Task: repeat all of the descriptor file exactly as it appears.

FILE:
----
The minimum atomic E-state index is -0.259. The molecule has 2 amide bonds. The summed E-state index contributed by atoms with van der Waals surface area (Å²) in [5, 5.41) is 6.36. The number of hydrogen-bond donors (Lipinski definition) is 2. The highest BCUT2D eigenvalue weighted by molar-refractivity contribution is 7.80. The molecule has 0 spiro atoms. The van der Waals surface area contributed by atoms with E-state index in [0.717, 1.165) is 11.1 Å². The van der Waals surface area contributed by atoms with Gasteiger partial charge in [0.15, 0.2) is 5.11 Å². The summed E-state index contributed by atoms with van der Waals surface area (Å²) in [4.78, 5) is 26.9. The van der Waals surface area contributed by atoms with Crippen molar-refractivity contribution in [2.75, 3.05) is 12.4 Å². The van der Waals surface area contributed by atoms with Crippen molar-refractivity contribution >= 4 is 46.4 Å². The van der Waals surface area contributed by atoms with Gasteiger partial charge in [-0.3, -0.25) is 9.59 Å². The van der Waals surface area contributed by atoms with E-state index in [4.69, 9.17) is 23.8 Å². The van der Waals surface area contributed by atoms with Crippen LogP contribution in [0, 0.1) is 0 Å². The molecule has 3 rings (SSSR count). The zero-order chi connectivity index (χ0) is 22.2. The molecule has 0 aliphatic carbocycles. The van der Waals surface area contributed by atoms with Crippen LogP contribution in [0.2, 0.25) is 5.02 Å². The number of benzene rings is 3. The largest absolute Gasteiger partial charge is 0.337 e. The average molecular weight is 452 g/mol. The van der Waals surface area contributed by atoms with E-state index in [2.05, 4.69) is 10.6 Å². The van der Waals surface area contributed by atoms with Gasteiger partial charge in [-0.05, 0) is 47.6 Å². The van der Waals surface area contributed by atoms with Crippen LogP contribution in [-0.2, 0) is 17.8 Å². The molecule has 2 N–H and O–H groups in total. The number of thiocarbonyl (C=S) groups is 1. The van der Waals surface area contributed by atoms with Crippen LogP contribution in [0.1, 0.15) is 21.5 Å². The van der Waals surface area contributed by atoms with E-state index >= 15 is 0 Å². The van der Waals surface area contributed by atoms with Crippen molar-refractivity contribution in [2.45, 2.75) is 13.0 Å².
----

The minimum atomic E-state index is -0.259. The molecule has 2 amide bonds. The summed E-state index contributed by atoms with van der Waals surface area (Å²) in [5, 5.41) is 6.36. The number of hydrogen-bond donors (Lipinski definition) is 2. The highest BCUT2D eigenvalue weighted by molar-refractivity contribution is 7.80. The molecule has 0 spiro atoms. The van der Waals surface area contributed by atoms with E-state index in [0.717, 1.165) is 11.1 Å². The van der Waals surface area contributed by atoms with Gasteiger partial charge in [0.15, 0.2) is 5.11 Å². The summed E-state index contributed by atoms with van der Waals surface area (Å²) in [4.78, 5) is 26.9. The van der Waals surface area contributed by atoms with Crippen molar-refractivity contribution in [2.75, 3.05) is 12.4 Å². The van der Waals surface area contributed by atoms with Crippen molar-refractivity contribution >= 4 is 46.4 Å². The van der Waals surface area contributed by atoms with Gasteiger partial charge in [-0.3, -0.25) is 9.59 Å². The van der Waals surface area contributed by atoms with E-state index in [4.69, 9.17) is 23.8 Å². The van der Waals surface area contributed by atoms with Crippen LogP contribution in [0, 0.1) is 0 Å². The molecule has 3 rings (SSSR count). The zero-order chi connectivity index (χ0) is 22.2. The molecule has 0 aliphatic carbocycles. The van der Waals surface area contributed by atoms with Crippen LogP contribution in [0.2, 0.25) is 5.02 Å². The number of benzene rings is 3. The largest absolute Gasteiger partial charge is 0.337 e. The average molecular weight is 452 g/mol. The van der Waals surface area contributed by atoms with E-state index in [2.05, 4.69) is 10.6 Å². The van der Waals surface area contributed by atoms with Gasteiger partial charge in [-0.05, 0) is 47.6 Å². The van der Waals surface area contributed by atoms with Crippen LogP contribution in [-0.2, 0) is 17.8 Å². The molecule has 2 N–H and O–H groups in total. The number of thiocarbonyl (C=S) groups is 1. The van der Waals surface area contributed by atoms with Crippen LogP contribution in [0.1, 0.15) is 21.5 Å². The van der Waals surface area contributed by atoms with E-state index >= 15 is 0 Å². The van der Waals surface area contributed by atoms with Crippen molar-refractivity contribution in [2.45, 2.75) is 13.0 Å².